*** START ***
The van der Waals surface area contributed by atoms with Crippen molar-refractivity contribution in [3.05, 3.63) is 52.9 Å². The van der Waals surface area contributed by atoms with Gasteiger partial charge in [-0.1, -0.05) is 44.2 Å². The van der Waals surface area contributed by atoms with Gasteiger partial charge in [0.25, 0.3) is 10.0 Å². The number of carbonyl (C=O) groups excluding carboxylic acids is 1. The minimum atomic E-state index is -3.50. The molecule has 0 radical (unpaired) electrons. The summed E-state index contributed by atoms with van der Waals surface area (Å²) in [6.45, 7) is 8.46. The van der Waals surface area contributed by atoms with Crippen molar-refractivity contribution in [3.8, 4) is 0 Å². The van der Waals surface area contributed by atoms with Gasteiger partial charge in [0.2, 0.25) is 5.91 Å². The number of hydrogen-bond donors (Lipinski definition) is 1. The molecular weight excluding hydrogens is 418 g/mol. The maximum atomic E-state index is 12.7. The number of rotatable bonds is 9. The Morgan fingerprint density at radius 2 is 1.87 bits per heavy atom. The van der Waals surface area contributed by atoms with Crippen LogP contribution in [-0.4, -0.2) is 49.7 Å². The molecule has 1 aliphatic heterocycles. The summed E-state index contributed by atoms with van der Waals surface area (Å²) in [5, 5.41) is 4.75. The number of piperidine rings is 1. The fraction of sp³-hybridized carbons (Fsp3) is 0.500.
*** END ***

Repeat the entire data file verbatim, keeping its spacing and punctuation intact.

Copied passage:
The van der Waals surface area contributed by atoms with Crippen molar-refractivity contribution in [3.05, 3.63) is 52.9 Å². The van der Waals surface area contributed by atoms with Gasteiger partial charge in [-0.1, -0.05) is 44.2 Å². The van der Waals surface area contributed by atoms with Gasteiger partial charge in [0.25, 0.3) is 10.0 Å². The number of carbonyl (C=O) groups excluding carboxylic acids is 1. The minimum atomic E-state index is -3.50. The molecule has 0 radical (unpaired) electrons. The summed E-state index contributed by atoms with van der Waals surface area (Å²) in [6.45, 7) is 8.46. The van der Waals surface area contributed by atoms with Crippen molar-refractivity contribution in [3.8, 4) is 0 Å². The van der Waals surface area contributed by atoms with Gasteiger partial charge in [0.2, 0.25) is 5.91 Å². The number of hydrogen-bond donors (Lipinski definition) is 1. The molecular weight excluding hydrogens is 418 g/mol. The maximum atomic E-state index is 12.7. The number of rotatable bonds is 9. The Morgan fingerprint density at radius 2 is 1.87 bits per heavy atom. The van der Waals surface area contributed by atoms with Crippen LogP contribution in [-0.4, -0.2) is 49.7 Å². The molecule has 1 aliphatic heterocycles. The summed E-state index contributed by atoms with van der Waals surface area (Å²) in [5, 5.41) is 4.75. The number of piperidine rings is 1. The fraction of sp³-hybridized carbons (Fsp3) is 0.500.